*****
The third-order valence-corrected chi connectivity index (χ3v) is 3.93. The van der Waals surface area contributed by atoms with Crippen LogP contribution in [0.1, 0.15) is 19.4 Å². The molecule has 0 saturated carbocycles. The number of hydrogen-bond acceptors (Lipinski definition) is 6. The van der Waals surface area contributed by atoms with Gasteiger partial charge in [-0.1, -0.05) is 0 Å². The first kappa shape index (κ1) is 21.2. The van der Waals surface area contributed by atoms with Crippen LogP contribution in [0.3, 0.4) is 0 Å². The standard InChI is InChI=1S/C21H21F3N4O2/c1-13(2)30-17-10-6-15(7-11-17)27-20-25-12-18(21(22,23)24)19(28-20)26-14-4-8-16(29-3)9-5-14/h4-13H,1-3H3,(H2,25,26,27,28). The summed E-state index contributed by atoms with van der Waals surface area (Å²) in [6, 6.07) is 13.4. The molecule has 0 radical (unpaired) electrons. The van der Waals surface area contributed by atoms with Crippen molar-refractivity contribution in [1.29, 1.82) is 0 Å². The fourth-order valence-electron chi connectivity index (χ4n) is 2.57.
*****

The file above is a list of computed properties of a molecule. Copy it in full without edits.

The third-order valence-corrected chi connectivity index (χ3v) is 3.93. The van der Waals surface area contributed by atoms with Crippen LogP contribution in [0.1, 0.15) is 19.4 Å². The molecule has 0 saturated carbocycles. The number of hydrogen-bond acceptors (Lipinski definition) is 6. The van der Waals surface area contributed by atoms with Gasteiger partial charge in [-0.1, -0.05) is 0 Å². The first kappa shape index (κ1) is 21.2. The van der Waals surface area contributed by atoms with Crippen LogP contribution in [0.3, 0.4) is 0 Å². The standard InChI is InChI=1S/C21H21F3N4O2/c1-13(2)30-17-10-6-15(7-11-17)27-20-25-12-18(21(22,23)24)19(28-20)26-14-4-8-16(29-3)9-5-14/h4-13H,1-3H3,(H2,25,26,27,28). The summed E-state index contributed by atoms with van der Waals surface area (Å²) in [6, 6.07) is 13.4. The molecule has 0 radical (unpaired) electrons. The van der Waals surface area contributed by atoms with Crippen molar-refractivity contribution in [1.29, 1.82) is 0 Å². The fourth-order valence-electron chi connectivity index (χ4n) is 2.57.